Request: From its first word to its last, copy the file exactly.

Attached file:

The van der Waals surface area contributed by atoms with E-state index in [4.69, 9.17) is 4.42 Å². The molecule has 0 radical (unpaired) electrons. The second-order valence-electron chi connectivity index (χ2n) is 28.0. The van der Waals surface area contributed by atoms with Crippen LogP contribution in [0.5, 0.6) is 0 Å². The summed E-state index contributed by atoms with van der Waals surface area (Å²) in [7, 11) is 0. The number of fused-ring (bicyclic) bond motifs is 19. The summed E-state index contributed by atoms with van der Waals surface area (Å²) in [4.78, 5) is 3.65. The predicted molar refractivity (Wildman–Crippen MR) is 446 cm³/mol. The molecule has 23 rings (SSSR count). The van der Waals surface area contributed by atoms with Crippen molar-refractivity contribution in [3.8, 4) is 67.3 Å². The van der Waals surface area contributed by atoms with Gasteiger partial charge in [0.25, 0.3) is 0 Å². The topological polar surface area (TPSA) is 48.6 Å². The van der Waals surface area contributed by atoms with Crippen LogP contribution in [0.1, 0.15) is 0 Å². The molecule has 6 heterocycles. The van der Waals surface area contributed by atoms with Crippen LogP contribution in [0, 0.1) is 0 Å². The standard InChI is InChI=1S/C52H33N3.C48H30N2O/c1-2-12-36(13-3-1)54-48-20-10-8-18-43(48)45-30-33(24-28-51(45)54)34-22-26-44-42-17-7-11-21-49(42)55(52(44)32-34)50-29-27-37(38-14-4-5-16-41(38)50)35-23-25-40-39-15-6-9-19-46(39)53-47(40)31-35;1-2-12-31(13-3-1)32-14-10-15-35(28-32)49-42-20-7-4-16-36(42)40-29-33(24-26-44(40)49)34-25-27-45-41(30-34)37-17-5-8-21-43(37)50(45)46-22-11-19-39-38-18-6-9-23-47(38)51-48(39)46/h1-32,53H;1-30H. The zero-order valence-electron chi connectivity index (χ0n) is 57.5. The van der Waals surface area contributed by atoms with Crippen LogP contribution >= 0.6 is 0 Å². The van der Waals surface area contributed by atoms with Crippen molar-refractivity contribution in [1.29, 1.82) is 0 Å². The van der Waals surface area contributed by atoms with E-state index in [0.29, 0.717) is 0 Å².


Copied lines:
The van der Waals surface area contributed by atoms with E-state index in [4.69, 9.17) is 4.42 Å². The molecule has 0 radical (unpaired) electrons. The second-order valence-electron chi connectivity index (χ2n) is 28.0. The van der Waals surface area contributed by atoms with Crippen LogP contribution in [0.5, 0.6) is 0 Å². The summed E-state index contributed by atoms with van der Waals surface area (Å²) in [7, 11) is 0. The number of fused-ring (bicyclic) bond motifs is 19. The summed E-state index contributed by atoms with van der Waals surface area (Å²) in [4.78, 5) is 3.65. The predicted molar refractivity (Wildman–Crippen MR) is 446 cm³/mol. The molecule has 23 rings (SSSR count). The van der Waals surface area contributed by atoms with Crippen molar-refractivity contribution in [3.8, 4) is 67.3 Å². The van der Waals surface area contributed by atoms with Gasteiger partial charge in [0.25, 0.3) is 0 Å². The topological polar surface area (TPSA) is 48.6 Å². The van der Waals surface area contributed by atoms with Crippen LogP contribution in [0.1, 0.15) is 0 Å². The molecule has 6 heterocycles. The van der Waals surface area contributed by atoms with Crippen LogP contribution in [0, 0.1) is 0 Å². The standard InChI is InChI=1S/C52H33N3.C48H30N2O/c1-2-12-36(13-3-1)54-48-20-10-8-18-43(48)45-30-33(24-28-51(45)54)34-22-26-44-42-17-7-11-21-49(42)55(52(44)32-34)50-29-27-37(38-14-4-5-16-41(38)50)35-23-25-40-39-15-6-9-19-46(39)53-47(40)31-35;1-2-12-31(13-3-1)32-14-10-15-35(28-32)49-42-20-7-4-16-36(42)40-29-33(24-26-44(40)49)34-25-27-45-41(30-34)37-17-5-8-21-43(37)50(45)46-22-11-19-39-38-18-6-9-23-47(38)51-48(39)46/h1-32,53H;1-30H. The zero-order valence-electron chi connectivity index (χ0n) is 57.5. The van der Waals surface area contributed by atoms with Crippen LogP contribution >= 0.6 is 0 Å². The van der Waals surface area contributed by atoms with Crippen molar-refractivity contribution in [1.29, 1.82) is 0 Å². The van der Waals surface area contributed by atoms with E-state index in [0.29, 0.717) is 0 Å².